INVEST in a variety of instruments with help from financial experts when you buy into unit trusts.
Much like mutual funds, unit trusts allow investors of all types to put their savings in a common fund, which is invested in a variety of instruments that may not normally be available to access as individuals.
The main difference between the two is their legal structure. Unit trusts are managed by investment companies that issue units. Mutual funds, on the other hand, are investment companies that issue shares and pay dividends.
Unit trusts are excellent vehicles in times of uncertainty, said Sean Taylor, senior research analyst at Barita Investments.
The investments are divided in units, so when an individual makes an investment, they are in fact buying units of that particular price, he said.
Minimum investment amounts will vary based on the fund and/or the fund manager, but in most instances the minimum is between $15,000 to $50,000, said Brian Frazer, vice- president, Asset Management, Scotia Asset Management.
At Sagicor Life Jamaica, the minimum to invest in nine of its fund options is only $500 and $500 million for Sigma Real Estate, said Christina Ford, investment advisor at the company.
Fundamentally, unit trust funds give small investors the combined benefits of diversification, security and a sufficient weight of assets to ensure cost-effectiveness.
If you are like most who do not have time to manage your money, it will serve your investment well to be in the hands of someone who has the time, skill and expertise to make that money work for you, Taylor said.
A professional manager who buys a portfolio of securities, which may include money market instruments, fixed income securities, equities, real estate or other classes of assets, manages the fund, said Frazer.
Trustees also oversee the managers.
The Financial Services Commission regulates unit trusts and the assets are held in 'trust' in the name of the fund's trustee on behalf of the unit holders completely separate from the assets of the fund manager, he said.
The trustee protects the interests of the investors by ensuring that the management company complies with the provisions of the trust deed governing investments and the Unit Trust Act, Ford said.
There are many different types of unit trust funds available and it is important that you match your needs, objective and risk profile with the fund you plan to invest in, Ford said.
The typical types of unit trusts are money market, fixed income, equity, real estate or balanced funds, which would include significant exposure to more than one asset class.
If you are looking to invest in short-term cash, and cash-equivalent securities, a money market unit trust is ideal for you.
"It provides liquidity and preservation of capital; it is low risk, so returns will correspond with returns on cash and cash-equivalent securities," Frazer said.
There's the option of investing in fixed income unit trusts, where you can buy into a diversified mix of short-to medium-term fixed income instruments.
With these, the investor can get exposure to income asset classes with a potential for higher returns than money market instruments, Frazer said. "Capital invested may be subject to some movement due to changes in interest rates."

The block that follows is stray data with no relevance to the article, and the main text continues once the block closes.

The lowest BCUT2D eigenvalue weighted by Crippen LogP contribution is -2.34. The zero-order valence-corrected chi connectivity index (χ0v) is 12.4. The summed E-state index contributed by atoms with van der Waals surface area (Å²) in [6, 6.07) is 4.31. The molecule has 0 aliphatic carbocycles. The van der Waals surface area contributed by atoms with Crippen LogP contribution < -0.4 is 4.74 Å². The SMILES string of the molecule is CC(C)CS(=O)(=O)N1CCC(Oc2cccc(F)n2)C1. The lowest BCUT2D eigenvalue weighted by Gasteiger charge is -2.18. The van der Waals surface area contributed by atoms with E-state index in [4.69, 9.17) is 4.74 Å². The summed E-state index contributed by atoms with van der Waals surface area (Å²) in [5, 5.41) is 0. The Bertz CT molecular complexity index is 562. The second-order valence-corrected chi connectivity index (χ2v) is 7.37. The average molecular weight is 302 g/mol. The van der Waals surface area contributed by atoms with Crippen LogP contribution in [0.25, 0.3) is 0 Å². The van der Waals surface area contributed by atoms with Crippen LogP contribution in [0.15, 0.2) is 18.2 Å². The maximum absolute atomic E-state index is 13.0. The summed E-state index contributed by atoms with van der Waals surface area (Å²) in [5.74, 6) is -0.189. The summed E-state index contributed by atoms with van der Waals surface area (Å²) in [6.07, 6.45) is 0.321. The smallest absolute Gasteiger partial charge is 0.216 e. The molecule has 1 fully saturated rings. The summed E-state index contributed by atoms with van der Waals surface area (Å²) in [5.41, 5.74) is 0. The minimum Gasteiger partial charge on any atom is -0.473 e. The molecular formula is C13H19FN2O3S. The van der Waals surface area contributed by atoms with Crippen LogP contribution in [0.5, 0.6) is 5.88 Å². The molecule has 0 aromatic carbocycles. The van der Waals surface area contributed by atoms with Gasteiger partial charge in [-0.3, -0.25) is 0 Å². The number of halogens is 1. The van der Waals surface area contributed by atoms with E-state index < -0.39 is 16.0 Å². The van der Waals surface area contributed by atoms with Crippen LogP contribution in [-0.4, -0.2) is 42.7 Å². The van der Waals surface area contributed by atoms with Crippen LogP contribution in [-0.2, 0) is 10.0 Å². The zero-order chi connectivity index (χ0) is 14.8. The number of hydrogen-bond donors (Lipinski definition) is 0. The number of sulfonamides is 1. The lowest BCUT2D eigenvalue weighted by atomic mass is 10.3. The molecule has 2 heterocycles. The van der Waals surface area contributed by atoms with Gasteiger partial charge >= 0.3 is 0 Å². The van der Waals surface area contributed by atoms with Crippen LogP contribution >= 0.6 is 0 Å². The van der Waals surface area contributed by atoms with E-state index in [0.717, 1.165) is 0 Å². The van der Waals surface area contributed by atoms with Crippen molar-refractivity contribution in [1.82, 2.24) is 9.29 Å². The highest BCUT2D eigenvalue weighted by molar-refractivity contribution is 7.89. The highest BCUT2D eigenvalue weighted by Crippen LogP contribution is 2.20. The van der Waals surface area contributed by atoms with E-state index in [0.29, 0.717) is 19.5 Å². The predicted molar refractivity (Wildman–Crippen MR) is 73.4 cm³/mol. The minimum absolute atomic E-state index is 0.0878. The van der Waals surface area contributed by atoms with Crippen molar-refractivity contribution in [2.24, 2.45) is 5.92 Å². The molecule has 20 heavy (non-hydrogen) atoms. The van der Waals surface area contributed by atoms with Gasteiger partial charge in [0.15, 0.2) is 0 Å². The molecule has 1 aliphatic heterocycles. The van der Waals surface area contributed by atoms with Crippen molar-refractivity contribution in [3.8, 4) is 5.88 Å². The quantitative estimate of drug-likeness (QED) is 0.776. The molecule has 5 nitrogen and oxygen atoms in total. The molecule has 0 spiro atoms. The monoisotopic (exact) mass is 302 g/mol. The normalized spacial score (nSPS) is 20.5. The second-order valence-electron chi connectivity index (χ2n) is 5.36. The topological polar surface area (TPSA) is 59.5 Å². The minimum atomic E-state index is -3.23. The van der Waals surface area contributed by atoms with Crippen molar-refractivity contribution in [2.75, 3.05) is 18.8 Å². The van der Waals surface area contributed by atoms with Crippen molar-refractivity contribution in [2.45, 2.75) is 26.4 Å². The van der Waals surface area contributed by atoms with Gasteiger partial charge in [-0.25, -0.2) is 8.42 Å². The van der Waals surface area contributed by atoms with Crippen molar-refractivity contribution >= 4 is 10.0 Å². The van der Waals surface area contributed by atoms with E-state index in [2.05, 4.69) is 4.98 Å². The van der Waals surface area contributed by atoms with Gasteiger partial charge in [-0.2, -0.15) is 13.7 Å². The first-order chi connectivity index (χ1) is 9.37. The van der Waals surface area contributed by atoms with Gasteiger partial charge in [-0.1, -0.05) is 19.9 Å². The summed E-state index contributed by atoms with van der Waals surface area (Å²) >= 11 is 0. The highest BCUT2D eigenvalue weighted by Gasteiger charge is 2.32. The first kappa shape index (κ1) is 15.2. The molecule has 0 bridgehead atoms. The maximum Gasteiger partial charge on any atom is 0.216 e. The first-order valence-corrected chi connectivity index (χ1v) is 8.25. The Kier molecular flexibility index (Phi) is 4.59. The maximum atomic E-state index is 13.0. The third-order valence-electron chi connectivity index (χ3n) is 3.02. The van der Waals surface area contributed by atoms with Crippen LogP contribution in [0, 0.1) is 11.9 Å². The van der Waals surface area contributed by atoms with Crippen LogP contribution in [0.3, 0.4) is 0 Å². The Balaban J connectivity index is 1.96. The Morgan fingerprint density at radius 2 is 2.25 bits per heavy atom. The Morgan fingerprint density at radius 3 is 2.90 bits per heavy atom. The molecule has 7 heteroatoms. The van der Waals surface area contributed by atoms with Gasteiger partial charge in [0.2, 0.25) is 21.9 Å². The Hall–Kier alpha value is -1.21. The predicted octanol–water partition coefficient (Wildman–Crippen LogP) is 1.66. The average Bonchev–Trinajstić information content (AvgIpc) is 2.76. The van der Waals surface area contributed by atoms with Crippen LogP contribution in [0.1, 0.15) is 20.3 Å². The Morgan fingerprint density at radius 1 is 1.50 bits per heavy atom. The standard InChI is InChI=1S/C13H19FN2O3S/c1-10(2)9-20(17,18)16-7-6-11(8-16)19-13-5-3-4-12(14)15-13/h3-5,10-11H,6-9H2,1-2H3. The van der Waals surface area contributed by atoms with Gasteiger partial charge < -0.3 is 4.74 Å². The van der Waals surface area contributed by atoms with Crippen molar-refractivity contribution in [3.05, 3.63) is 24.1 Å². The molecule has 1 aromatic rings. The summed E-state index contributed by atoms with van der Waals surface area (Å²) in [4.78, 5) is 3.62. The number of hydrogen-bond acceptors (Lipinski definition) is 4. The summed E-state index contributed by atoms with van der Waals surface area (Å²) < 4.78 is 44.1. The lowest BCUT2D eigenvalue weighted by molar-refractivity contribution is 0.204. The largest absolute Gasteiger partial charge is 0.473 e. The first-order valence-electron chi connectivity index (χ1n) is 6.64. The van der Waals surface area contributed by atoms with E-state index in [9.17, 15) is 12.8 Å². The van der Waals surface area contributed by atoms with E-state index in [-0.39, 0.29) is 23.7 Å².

And, if you fancy buying into a company, you can buy into an equity unit trust. This is primarily an investment in stocks and shares of companies with the potential to earn significant real, returns.
Of note is you wont receive dividends, though investment has been made in stocks. Instead, the money that is paid out from stocks is paid to the fund.
"This helps with the valuation of the fund," Taylor said. "As an investor you capitalise on it by selling the units."
There's potential for growth and capital appreciation over the medium to long term with this investment, Frazer said.
You can even invest in a real estate fund.
"The real estate investment trusts (REITs) or joint ventures can help you realise capital appreciation, depending on market conditions.
Balanced funds, which are invested in a combination of equities, bonds, cash and cash-equivalent securities, provide both income and capital appreciation while avoiding excessive risk.
All investors, whether small or large, earn the same rate of return and may buy into the fund or sell their units at any time, the Scotia Asset Management vice- president said.
Unit Trusts provide tax-free benefits to investors, as the returns on equity-based funds are tax-free. While investors in fixed income can earn some tax-free benefits if their investments remain in the fund for a minimum period of five years.
Frazer reckons the setbacks of investing in a unit trust are that the investor is not able to directly control the asset manager.
"But because of economies of scale the unit trust manager can take advantage of investment opportunities and negotiate better investment rates than a small investor," Frazer said.
Once unit holders meet the unit trust minimum holding period they will have easy access to their funds when they need it compared to direct investments in bonds and equities, he added.
Information is provided in the Business Observer about the buying and selling price of the units. It also shows the 12 months and the year-to-date performance of the unit trusts as well as the estimated yields for the funds.
You can invest in more than one unit trust, this offers different asset classes and diversification helps to reduce the overall risk in your portfolio.
"Let's face it none of us can predict the future and the only sure way of reducing the risks in any portfolio is through diversification.